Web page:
By Marie Ponsot
I don’t know what to say to you, neighbor,
as you shovel snow from your part of our street
neat in your Greek black. I’ve waited for
chance to find words; now, by chance, we meet.
We took our boys to the same kindergarten,
thirteen years ago when our husbands went.
Both boys hated school, dropped out feral, dropped in
to separate troubles. You shift snow fast, back bent,
but your boy killed himself, six days dead.
My boy washed your wall when the police were done.
He says, “We weren’t friends?” and shakes his head,
“I told him it was great he had that gun,”
and shakes. I shake, close to you, close to you.
You have a path to clear, and so you do.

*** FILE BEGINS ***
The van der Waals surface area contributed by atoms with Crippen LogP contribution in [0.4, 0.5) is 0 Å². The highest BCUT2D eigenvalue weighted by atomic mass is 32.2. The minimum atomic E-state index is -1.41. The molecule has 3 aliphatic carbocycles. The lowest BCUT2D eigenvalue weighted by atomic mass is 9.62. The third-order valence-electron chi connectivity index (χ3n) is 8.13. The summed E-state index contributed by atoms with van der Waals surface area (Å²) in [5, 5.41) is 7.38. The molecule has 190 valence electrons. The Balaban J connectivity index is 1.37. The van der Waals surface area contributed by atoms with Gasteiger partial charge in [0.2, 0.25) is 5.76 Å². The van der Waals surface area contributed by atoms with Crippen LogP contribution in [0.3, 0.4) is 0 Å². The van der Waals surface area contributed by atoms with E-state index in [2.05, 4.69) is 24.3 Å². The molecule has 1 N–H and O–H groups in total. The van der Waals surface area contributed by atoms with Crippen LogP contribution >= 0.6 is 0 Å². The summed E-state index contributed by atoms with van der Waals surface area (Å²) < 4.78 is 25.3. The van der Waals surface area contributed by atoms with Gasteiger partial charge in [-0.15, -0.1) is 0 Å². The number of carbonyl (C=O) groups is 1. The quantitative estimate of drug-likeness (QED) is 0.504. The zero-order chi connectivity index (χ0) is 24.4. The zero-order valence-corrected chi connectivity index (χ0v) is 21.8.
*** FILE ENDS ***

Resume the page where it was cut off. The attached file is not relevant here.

“Winter” from The Bird Catcher by Marie Ponsot, 1998 by Marie Ponsot. Used by permission of Alfred A. Knopf, an imprint of the Knopf Doubleday Publishing Group, a division of Penguin Random House LLC. All rights reserved. Any third party use of this material, outside of this publication, is prohibited. Interested parties must apply directly to Penguin Random House LLC for permission.
Source: The Bird Catcher (Alfred A. Knopf, 1998)
Poet and translator Marie Ponsot was born in New York, and taught at New York University and Columbia University. Her first book, True Minds, was published in Lawrence Ferlinghetti’s City Lights series in 1956. The book went unnoticed, and she did not publish another volume for decades, focusing instead on her career as a translator. Her three subsequent books of poetry won several awards, including the National Book Critics Circle Award. Her poems are both verbally complex and extremely formal, embracing such difficult forms as the sestina and the villanelle, as they engage with intelligence and drama the occurrences of everyday life.
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